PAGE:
Dizzy's story takes us on the road with the great Calloway, Hines, and Eckstine bands and to Cheraw's cotton fields, Harlem's afterhours clubs, the teeming 1940s Fifty-second Street jazz scene, the rhythmic barrios of Havana, Rio's samba festivals, the White House, and the world's great concert halls as Dizzy teamed up with prodigious talents to make great music during a career spanning fifty-five years. It also records his spiritual growth over the decades and the intense love he earned from those close to him.

As an entertainer Dizzy combined his electrifying musicianship with an infectious warmth and rare comedic skills, becoming beloved worldwide and achieving a popularity that few jazz musicians have ever enjoyed.


Walianirv
Dizzy was, above all, a master "player," probably the best the music has known. It came through in his clowning, his escapades, his dress, his eating, his resilience, his take-it-as-it-comes spirit, and his music--he approached the language of jazz as a writer like Shakespeare or James Joyce approaches the English language. It's about hard work, discipline and mastery, but it's equally about serendipity, playfulness and fun.

I discovered jazz around the time of "Kind of Blue," and as a result Miles Davis, Coltrane and Bill Evans, along with the putatively more authentic "Blue Note sound," ruled for the next 30-35 years (I know of some jazz followers who still will listen to nothing but Blue Note and Van Gelder-engineered sessions--hence, rule out Bird, Diz, Stitt, Oscar, Getz, Brubeck, Louis, and Duke--thank goodness that very little of Bill Evans' piano sound was "doctored" by Blue Note). It didn't help that on the half-dozen occasions on which I heard Diz, he really wasn't all that impressive--limiting his solo time, traveling with electric bass players and guitarists, carrying a female vocalist of questionable ability, repeating the same gags, exhibiting nothing like the full, wide-range trumpet sound of the few recordings I'd heard by him from the late 1940s and 1950s. But after revaluation and going back and listening carefully to the recorded evidence, I've become a believer.

Miles was the marquee performer commanding mega bucks for each of his appearances, or "dramatic events": Dizzy may have been playing the low-rent jobs in small clubs, colleges and community concert series, occasionally even making "rock n roll" recordings that made Miles' worst fusion efforts sound like the masterpieces his legions claimed on their behalf. But with the dust finally settling, it's become clear that Diz was the genius, the American Master, the other half of Charlie Parker's heart-beat.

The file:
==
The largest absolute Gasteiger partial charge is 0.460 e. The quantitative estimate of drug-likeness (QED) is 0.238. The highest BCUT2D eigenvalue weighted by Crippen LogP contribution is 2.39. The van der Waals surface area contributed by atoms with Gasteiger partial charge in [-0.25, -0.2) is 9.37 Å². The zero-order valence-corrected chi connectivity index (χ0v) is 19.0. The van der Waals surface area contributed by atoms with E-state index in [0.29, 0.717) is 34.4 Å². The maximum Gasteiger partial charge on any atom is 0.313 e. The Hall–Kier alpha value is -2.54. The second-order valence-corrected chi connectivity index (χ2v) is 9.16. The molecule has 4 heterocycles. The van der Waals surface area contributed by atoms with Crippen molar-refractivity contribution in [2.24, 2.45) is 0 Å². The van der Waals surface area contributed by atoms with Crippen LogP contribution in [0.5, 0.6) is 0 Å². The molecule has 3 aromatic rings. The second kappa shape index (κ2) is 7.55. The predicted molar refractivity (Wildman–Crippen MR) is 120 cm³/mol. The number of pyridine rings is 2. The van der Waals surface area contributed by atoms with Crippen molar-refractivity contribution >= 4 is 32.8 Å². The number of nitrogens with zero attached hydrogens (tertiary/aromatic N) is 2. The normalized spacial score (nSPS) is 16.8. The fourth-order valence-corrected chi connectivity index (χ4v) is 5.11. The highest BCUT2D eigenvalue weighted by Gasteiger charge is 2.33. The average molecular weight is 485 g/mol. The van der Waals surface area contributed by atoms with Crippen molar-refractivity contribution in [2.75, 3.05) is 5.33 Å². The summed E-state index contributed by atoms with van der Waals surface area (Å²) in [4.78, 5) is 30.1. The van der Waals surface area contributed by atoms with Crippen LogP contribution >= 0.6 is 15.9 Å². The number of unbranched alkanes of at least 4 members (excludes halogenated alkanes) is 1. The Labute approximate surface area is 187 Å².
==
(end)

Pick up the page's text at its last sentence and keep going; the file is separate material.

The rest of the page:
It's gratifying to see that he's getting some of the respect he deserves--through his autobiography, the Burns television series, and most recently Maggin's biography. The book is fat (in keeping with the eventful life of its deceptively fast-moving subject) but moves quickly (Diz, more than any other soloist, made fast tempos a way of playing). Keeping up with Dizzy's travels is a challenge even for a reader, but Maggin, with the help of interviewees like Mike Longo, constructs a coherent timeline. He also brings out the significance of Norman Granz and of Verve records--though I wish he had done more to explore the role of Verve in keeping alive a complex musical language that had been reduced to commercial electronica at Columbia, endless variations on the same modal scales at Impulse, and formulaic funk at Blue Note records.

The book could also use more attention to what the man left behind. The absence of a discography makes it easy to miss let alone locate, for example, the first and only LP (10") made by Gillespie and Parker, a supposedly more accessible Diz and Bird. And what about the curious mid-70s Diz-Stitt recording organized by young Swedes, "The Bop Session," on which Max Roach performed only on condition that Dizzy not get top billing on the record? And perhaps it's no longer necessary to concede that Bird had the edge as an improviser: in fact, it's quite plausible that it was the other way around--but point the reader to the recorded evidence.

Some questions are only partially addressed. Why did Diz' solos become abbreviated and his trumpet sound limited in range and volume after 1960? Maggin mentions dental implants in the 1980s, which doesn't provide much of an answer. What was Diz' (and the author's) response to criticisms that the bebop giant was deficient, on the one hand, in Miles Davis' poignant coolness and, on the other, in Clifford Brown's soulful and passionate romanticism? Also, what did Diz make of the later commercial-popular success if not universal deification of Miles, who occupies too little of the present account (possibly because Gillespie never gave his younger, conspicuously less-gifted successor much thought?). And why is Maggin yet another listener who, despite chronicling the life of a bebop avatar, can't hear Stitt's near-complete dominance of Rollins on the "Eternal Triangle" session (especially the title track)? One wonders if he bothered to go back and listen or is simply buying into the popular and critical partyline surrounding the likes of a Rollins, Coleman, Rivers or Ra. And for Pete's sake, a book about Diz the trumpet player with no mention of his famously grotesque Goodyear- blimp cheeks? (The reason some legit players and teachers don't bother to take him seriously).